There’s no escaping the fact that in the garden, a large part of the autumn is spent clearing up fallen leaves, but there's an upside to all your hard work - leaf mould.
The autumn is a wonderful season to be a gardener. There's a kitchen table-full of fruit and vegetables to harvest, the colours are astounding and the pests and diseases are dying out. It's time to plant winter greens, onions and garlic and your head's full of grandiose schemes and plans for next year.
But there's also the leaves! This subject splits gardeners into two distinct groups - the clear-it-up-as-it-drops-platoon and the-leave-it-to-nature dudes! Collecting fallen leaves keeps the garden looking spotless and also removes potential slug egg-laying sites. The downside? Just as you’ve finished raking one area, the chances are the wind will blow and you’ll need to start again. But don’t see this repetitive work as a chore, because the hard work that goes into collecting these leaves will eventually pay off.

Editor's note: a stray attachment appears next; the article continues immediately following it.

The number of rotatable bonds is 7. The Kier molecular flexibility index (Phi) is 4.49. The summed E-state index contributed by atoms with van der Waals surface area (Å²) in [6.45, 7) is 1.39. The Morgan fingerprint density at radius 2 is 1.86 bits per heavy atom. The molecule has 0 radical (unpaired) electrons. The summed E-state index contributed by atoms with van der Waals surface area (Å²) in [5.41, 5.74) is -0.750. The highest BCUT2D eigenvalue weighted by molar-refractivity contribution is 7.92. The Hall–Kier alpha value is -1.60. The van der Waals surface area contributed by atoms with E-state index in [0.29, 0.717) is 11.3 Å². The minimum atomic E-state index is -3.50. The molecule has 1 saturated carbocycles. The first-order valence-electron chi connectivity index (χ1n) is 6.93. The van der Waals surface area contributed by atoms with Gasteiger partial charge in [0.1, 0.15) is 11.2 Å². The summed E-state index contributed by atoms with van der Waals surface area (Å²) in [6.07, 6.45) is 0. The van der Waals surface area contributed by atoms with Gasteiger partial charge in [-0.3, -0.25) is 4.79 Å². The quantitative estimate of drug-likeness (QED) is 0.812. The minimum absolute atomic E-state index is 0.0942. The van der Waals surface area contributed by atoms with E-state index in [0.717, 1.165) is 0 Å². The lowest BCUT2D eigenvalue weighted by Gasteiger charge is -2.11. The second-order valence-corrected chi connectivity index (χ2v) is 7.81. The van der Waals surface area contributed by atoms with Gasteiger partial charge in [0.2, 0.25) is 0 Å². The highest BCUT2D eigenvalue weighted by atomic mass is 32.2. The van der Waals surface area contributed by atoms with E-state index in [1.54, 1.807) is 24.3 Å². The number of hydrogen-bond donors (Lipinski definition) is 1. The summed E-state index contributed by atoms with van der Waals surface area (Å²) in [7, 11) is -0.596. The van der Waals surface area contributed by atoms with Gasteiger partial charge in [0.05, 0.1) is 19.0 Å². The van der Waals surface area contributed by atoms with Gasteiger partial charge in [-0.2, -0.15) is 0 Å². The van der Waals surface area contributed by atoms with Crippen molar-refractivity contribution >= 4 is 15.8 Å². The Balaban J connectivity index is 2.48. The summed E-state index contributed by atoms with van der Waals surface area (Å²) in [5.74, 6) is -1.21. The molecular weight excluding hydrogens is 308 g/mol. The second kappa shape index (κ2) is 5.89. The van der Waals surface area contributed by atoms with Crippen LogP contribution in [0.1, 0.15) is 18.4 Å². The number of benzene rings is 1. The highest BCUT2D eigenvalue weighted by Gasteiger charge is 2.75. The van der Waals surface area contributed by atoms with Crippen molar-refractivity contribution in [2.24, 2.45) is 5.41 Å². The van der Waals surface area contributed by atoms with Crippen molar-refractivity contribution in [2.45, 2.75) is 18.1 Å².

Alternatively, the let 'em rot philosophy follows nature's law to the letter and the fallen leaves will eventually break down where they lay and replenish the soil in a wonderful cycle. But are there other places in the garden more deserving of this natural fertiliser?
Both parties are agreed on one thing. Leaf mould - however and wherever it is made - is beneficial to the garden. Why?
* Easy to make and use
* It's a great alternative to peat
* When used as a mulch it cuts down on watering and water loss
* Can be used on the lawn as a conditioner
* Suitable for adding to potting compost
* And it's free!
Making this valuable mould could not be easier! Just collect up the fallen leaves (all types are suitable), add to a suitable container - a compost bin fits the bill - and water if dry, then leave them for a year or two. A black plastic sack will work just as well, just make sure you punch a few drainage holes in the bottom. There's no quick fix composting aids you can use to speed up the process as it's the action of fungi, as opposed to the composting mainstays of bacteria and micro-organisms, which break down the leaves to form mould. And the fungi like to take things slowly!
Anything else you should know? Chopping or shredding the leaves will help speed up the process slightly (running a mower with grassbox attached over leaves on the lawn is also favourite) and it's best to leave some leaves behind - they provide valuable hiberation sites and bedding for garden animals.